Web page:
Asymmetric assortative mating and queen polyandry are linked to a supergene controlling ant social organization.

Détails

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Etat: Serval
Version: Author's accepted manuscript
Licence: Non spécifiée
ID Serval
serval:BIB_F77092762254
Type
Article: article d'un périodique ou d'un magazine.
Collection
Publications
Titre
Asymmetric assortative mating and queen polyandry are linked to a supergene controlling ant social organization.
Périodique
Molecular ecology
Auteur(s)
Avril A., Purcell J., Brelsford A., Chapuisat M.
ISSN
1365-294X (Electronic)
ISSN-L
0962-1083
Statut éditorial
Publié
Date de publication
03/2019
Peer-reviewed
Oui
Volume
28
Numéro
6
Pages
1428-1438
Langue
anglais
Notes
Publication types: Journal Article
Publication Status: ppublish
Résumé
Nonrecombining genomic variants underlie spectacular social polymorphisms, from bird mating systems to ant social organization. Because these "social supergenes" affect multiple phenotypic traits linked to survival and reproduction, explaining their persistence remains a substantial challenge. Here, we investigate how large nonrecombining genomic variants relate to colony social organization, mating system and dispersal in the Alpine silver ant, Formica selysi. The species has colonies headed by a single queen (monogynous) and colonies headed by multiple queens (polygynous). We confirmed that a supergene with alternate haplotypes-Sm and Sp-underlies this polymorphism in social structure: Females from mature monogynous colonies had the Sm/Sm genotype, while those from polygynous colonies were Sm/Sp and Sp/Sp. Queens heading monogynous colonies were exclusively mated with Sm males. In contrast, queens heading polygynous colonies were mated with Sp males and Sm males. Sm males, which are only produced by monogynous colonies, accounted for 22.9% of the matings with queens from mature polygynous colonies. This asymmetry between social forms in the degree of assortative mating generates unidirectional male-mediated gene flow from the monogynous to the polygynous social form. Biased gene flow was confirmed by a significantly higher number of private alleles in the polygynous social form. Moreover, heterozygous queens were three times as likely as homozygous queens to be multiply mated. This study reveals that the supergene variants jointly affect social organization and multiple components of the mating system that alter the transmission of the variants and thus influence the dynamics of the system.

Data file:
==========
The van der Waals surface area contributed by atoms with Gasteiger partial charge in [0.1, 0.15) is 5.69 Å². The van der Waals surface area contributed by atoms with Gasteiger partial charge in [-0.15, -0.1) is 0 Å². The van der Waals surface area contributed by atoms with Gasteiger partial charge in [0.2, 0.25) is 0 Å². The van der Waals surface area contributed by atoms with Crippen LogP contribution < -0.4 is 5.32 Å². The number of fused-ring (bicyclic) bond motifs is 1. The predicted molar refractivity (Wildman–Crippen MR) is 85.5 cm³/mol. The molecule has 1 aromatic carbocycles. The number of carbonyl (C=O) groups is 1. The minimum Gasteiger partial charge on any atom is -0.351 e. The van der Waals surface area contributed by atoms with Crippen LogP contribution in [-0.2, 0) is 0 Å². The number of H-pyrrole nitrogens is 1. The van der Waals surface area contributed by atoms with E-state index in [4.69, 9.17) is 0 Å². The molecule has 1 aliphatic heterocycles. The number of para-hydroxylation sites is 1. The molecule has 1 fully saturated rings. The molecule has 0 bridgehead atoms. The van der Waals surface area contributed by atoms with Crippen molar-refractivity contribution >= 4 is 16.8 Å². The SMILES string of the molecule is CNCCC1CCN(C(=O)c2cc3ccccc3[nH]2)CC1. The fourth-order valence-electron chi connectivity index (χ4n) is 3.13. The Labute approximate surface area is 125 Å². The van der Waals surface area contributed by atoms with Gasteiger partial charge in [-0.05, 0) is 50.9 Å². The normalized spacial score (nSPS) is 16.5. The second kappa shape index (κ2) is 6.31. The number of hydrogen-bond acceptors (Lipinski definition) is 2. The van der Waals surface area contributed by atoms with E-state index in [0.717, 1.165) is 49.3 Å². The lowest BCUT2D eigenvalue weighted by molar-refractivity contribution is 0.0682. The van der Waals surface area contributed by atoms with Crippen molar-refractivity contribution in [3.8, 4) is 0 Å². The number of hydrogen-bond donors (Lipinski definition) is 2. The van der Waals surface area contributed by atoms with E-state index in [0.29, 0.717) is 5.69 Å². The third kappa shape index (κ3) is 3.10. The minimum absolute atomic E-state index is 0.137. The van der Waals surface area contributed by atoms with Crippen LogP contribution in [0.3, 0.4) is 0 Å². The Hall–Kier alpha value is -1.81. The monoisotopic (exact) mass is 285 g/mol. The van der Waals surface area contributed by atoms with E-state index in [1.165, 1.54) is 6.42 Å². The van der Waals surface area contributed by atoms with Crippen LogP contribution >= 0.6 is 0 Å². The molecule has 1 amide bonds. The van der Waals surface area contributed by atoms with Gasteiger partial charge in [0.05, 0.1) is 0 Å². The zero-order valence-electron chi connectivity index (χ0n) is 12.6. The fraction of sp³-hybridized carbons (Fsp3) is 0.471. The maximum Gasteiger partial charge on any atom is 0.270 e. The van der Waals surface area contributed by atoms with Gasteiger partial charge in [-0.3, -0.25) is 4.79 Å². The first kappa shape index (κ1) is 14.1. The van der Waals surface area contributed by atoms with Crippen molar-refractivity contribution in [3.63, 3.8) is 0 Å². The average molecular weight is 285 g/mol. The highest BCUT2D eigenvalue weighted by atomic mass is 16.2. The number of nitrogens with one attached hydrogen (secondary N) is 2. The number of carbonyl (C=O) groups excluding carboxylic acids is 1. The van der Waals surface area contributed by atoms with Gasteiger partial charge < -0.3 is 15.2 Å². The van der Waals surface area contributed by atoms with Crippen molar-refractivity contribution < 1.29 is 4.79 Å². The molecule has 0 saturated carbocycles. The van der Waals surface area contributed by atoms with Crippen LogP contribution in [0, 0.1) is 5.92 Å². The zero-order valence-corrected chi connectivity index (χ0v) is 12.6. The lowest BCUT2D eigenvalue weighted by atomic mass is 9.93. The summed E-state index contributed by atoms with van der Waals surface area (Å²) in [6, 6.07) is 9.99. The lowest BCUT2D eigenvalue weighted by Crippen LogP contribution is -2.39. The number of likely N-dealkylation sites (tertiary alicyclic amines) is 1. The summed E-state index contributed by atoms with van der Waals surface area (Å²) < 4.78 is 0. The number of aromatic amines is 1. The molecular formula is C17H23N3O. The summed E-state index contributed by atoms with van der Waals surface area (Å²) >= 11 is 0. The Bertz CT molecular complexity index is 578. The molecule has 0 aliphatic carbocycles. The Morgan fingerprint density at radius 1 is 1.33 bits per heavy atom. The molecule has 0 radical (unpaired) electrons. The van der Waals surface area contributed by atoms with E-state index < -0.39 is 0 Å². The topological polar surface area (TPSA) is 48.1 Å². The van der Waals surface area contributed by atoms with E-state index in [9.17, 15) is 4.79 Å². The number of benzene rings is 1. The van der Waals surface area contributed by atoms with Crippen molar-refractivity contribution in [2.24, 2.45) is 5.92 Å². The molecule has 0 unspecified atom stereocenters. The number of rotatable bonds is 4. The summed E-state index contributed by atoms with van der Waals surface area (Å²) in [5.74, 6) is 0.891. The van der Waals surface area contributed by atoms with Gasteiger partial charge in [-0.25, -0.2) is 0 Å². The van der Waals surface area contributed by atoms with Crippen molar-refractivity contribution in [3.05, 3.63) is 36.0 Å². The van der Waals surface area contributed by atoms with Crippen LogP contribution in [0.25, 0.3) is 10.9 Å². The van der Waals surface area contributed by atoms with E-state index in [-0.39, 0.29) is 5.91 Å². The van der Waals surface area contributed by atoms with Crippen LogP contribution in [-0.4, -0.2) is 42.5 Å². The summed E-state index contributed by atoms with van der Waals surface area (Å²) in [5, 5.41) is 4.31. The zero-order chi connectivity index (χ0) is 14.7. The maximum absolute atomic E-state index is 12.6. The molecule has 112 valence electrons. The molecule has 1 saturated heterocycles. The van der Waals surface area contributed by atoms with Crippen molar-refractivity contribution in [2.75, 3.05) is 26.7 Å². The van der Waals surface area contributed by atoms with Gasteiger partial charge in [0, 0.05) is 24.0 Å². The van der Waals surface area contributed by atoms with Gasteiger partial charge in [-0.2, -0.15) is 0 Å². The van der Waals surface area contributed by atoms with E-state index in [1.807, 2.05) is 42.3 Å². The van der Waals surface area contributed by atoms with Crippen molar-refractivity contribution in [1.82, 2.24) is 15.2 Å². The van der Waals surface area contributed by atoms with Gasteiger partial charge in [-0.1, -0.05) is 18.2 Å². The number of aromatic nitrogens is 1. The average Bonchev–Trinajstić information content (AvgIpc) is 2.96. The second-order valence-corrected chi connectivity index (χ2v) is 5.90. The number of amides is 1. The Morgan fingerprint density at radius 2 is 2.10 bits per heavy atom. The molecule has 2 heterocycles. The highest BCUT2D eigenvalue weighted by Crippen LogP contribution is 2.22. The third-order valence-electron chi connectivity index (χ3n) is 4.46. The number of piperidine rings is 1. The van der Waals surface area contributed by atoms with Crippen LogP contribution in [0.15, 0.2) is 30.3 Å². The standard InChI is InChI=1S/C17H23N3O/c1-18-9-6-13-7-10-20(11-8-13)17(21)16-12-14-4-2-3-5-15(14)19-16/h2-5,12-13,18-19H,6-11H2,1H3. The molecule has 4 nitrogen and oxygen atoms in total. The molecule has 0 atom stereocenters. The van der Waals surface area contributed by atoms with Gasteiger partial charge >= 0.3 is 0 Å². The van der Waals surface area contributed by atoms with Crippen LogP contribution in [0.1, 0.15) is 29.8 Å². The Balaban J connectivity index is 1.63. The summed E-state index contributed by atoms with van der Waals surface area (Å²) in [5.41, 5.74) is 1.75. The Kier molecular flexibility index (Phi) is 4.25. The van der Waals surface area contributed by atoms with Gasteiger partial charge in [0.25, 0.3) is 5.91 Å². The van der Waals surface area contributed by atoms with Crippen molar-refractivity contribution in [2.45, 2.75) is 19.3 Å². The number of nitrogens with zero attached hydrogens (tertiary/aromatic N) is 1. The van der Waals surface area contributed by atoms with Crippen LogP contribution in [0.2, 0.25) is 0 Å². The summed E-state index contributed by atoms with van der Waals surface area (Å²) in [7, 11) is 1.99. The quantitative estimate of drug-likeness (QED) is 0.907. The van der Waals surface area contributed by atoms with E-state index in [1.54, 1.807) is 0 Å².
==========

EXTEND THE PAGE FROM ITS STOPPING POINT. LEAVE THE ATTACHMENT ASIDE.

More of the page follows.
Mots-clé
ants, mating system, polymorphism, social organization, supergene
Pubmed
Web of science
Création de la notice
06/08/2018 17:25
Dernière modification de la notice
10/05/2019 7:09
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